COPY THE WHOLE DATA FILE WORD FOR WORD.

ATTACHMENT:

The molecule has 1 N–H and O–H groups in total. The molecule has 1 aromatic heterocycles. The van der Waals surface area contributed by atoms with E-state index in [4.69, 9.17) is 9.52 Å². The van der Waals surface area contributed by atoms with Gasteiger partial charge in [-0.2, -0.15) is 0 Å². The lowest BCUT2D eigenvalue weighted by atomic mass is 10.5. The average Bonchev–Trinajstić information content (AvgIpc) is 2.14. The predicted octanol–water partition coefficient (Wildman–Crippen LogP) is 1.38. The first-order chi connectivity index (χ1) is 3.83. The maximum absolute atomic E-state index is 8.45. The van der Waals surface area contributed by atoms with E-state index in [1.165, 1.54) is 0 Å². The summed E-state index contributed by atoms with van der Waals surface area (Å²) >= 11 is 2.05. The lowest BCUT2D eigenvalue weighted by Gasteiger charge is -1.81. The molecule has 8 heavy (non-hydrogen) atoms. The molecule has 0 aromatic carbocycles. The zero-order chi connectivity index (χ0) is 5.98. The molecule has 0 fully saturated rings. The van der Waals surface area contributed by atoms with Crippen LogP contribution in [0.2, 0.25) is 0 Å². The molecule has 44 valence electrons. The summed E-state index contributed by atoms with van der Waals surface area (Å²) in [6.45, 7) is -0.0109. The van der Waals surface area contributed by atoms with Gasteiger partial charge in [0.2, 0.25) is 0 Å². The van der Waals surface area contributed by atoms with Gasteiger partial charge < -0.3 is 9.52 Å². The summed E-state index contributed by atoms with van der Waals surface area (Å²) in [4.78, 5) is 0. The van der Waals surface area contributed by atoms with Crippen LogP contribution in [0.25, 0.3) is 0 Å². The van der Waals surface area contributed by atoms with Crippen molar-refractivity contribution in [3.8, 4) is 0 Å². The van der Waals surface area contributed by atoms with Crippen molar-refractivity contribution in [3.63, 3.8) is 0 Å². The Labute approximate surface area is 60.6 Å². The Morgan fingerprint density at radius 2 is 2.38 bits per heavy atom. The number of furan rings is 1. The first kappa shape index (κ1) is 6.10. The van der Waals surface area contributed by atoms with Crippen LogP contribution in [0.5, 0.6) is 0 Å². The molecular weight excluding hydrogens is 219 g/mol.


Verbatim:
The molecule has 1 N–H and O–H groups in total. The molecule has 1 aromatic heterocycles. The van der Waals surface area contributed by atoms with E-state index in [4.69, 9.17) is 9.52 Å². The van der Waals surface area contributed by atoms with Gasteiger partial charge in [-0.2, -0.15) is 0 Å². The lowest BCUT2D eigenvalue weighted by atomic mass is 10.5. The average Bonchev–Trinajstić information content (AvgIpc) is 2.14. The predicted octanol–water partition coefficient (Wildman–Crippen LogP) is 1.38. The first-order chi connectivity index (χ1) is 3.83. The maximum absolute atomic E-state index is 8.45. The van der Waals surface area contributed by atoms with E-state index in [1.165, 1.54) is 0 Å². The summed E-state index contributed by atoms with van der Waals surface area (Å²) >= 11 is 2.05. The lowest BCUT2D eigenvalue weighted by Gasteiger charge is -1.81. The molecule has 8 heavy (non-hydrogen) atoms. The molecule has 0 aromatic carbocycles. The zero-order chi connectivity index (χ0) is 5.98. The molecule has 0 fully saturated rings. The van der Waals surface area contributed by atoms with Crippen LogP contribution in [0.2, 0.25) is 0 Å². The molecule has 44 valence electrons. The summed E-state index contributed by atoms with van der Waals surface area (Å²) in [6.45, 7) is -0.0109. The van der Waals surface area contributed by atoms with Gasteiger partial charge in [0.2, 0.25) is 0 Å². The van der Waals surface area contributed by atoms with Gasteiger partial charge < -0.3 is 9.52 Å². The summed E-state index contributed by atoms with van der Waals surface area (Å²) in [4.78, 5) is 0. The van der Waals surface area contributed by atoms with Crippen LogP contribution in [0.25, 0.3) is 0 Å². The van der Waals surface area contributed by atoms with Crippen molar-refractivity contribution in [3.8, 4) is 0 Å². The van der Waals surface area contributed by atoms with Crippen molar-refractivity contribution in [3.63, 3.8) is 0 Å². The Labute approximate surface area is 60.6 Å². The Morgan fingerprint density at radius 2 is 2.38 bits per heavy atom. The number of furan rings is 1. The first kappa shape index (κ1) is 6.10. The van der Waals surface area contributed by atoms with Crippen LogP contribution in [0.5, 0.6) is 0 Å². The molecular weight excluding hydrogens is 219 g/mol.